Booking your holiday
The time you can make the biggest saving on your trip abroad is when you book your travel. Here are a few ideas for keeping costs down.
Flights increase in price the closer to the time of departure one gets, as seats are sold. Rarely, you might find that last minute flights are very cheap as the airline hasn’t sold all of its seats, but this isn’t reliable and your best option is to get in ahead of the crowds.
The same goes for lots of accommodation. This applies to hotels and apps like AirBnB. While some prices have a fixed minimum, many will be discounted if you book far enough in advance. Some tour operators also let you pay off a bit of your holiday each month, once you’ve paid the deposit, if you book well in advance.
Don’t fly at popular times
If you can arrange your holiday to depart and return at odd times, such as early on a weekday morning, then flights may be cheaper than at more popular times like weekends.
Look out for sales
Most airlines have sales, just like shops. Keeping an eye out for the potential savings you could make – it often requires only a little research.
Be flexible about destinations
There are two approaches to this: total flexibility and partial flexibility. If you’re totally flexible about where you want to go on holiday then you can see where airlines are offering the cheapest flights to.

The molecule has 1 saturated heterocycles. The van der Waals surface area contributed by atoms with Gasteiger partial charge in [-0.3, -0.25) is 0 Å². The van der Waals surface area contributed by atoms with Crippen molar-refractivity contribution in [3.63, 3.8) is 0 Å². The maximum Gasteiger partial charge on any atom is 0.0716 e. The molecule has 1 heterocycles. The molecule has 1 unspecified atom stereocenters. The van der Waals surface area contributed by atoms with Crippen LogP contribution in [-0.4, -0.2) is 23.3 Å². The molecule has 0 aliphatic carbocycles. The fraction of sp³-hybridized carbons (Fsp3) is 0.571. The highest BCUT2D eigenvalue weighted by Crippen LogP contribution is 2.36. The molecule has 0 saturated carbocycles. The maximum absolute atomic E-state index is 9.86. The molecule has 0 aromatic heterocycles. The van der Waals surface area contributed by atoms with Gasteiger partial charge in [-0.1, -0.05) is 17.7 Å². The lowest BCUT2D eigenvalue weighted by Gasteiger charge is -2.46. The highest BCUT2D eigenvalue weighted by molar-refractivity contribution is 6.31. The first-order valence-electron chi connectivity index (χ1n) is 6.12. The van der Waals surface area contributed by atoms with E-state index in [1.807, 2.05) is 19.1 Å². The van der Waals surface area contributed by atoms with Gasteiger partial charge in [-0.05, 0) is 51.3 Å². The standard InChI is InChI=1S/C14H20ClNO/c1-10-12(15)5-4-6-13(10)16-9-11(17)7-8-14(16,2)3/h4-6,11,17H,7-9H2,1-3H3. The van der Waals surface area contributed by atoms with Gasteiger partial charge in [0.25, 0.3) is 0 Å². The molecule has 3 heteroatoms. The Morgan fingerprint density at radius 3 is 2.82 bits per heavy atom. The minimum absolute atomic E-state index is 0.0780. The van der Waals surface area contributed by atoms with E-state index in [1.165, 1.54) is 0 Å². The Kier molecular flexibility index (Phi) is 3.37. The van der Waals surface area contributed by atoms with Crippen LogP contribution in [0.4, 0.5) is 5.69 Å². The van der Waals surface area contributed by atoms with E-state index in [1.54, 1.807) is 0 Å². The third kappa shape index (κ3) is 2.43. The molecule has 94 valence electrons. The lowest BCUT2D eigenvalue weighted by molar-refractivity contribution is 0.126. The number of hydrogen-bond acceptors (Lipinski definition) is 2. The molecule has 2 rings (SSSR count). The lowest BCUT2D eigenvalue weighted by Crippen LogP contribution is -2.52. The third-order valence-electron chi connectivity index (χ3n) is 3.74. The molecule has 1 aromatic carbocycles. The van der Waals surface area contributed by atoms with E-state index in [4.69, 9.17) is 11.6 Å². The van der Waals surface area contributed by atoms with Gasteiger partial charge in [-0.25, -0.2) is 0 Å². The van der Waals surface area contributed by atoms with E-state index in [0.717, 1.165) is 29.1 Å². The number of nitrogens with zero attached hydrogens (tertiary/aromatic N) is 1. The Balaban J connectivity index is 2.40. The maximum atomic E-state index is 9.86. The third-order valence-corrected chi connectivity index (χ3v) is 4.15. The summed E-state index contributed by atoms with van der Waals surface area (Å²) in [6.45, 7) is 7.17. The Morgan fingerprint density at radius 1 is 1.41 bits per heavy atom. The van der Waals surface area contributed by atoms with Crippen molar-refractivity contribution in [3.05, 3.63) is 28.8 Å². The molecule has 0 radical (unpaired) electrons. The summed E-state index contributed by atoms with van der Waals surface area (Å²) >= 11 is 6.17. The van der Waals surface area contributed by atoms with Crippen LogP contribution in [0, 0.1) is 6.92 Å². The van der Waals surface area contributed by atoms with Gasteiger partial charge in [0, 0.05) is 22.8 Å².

But if you know the region you want to be in, then take a look at nearby airports as well as the main destination hub. The same applies at the UK end – there may be cheaper flights to your desired destination available if you’re willing to travel a bit before departure. Of course, you’d need to weigh up the cost of getting to the cheaper airport and see whether the difference is beneficial.
Outlying areas near popular tourist destinations can often end up being cheaper. You can see whether it’s more cost effective to stay a short journey from your destination – who knows, you might find an undiscovered gem.
Pay for your flight with your credit card
Paying for the cost of the flight on your credit card won't save you money but it can offer you protection if anything goes wrong with your airline. If you do choose to pay in this way, it's best to pay off your credit card balance early to avoid high interest charges.
Buy your travel insurance when you book your holiday;
Travel insurance is important for any trip abroad. If you’re covered from the point of purchase then you can be protected if certain things prevent you from going away.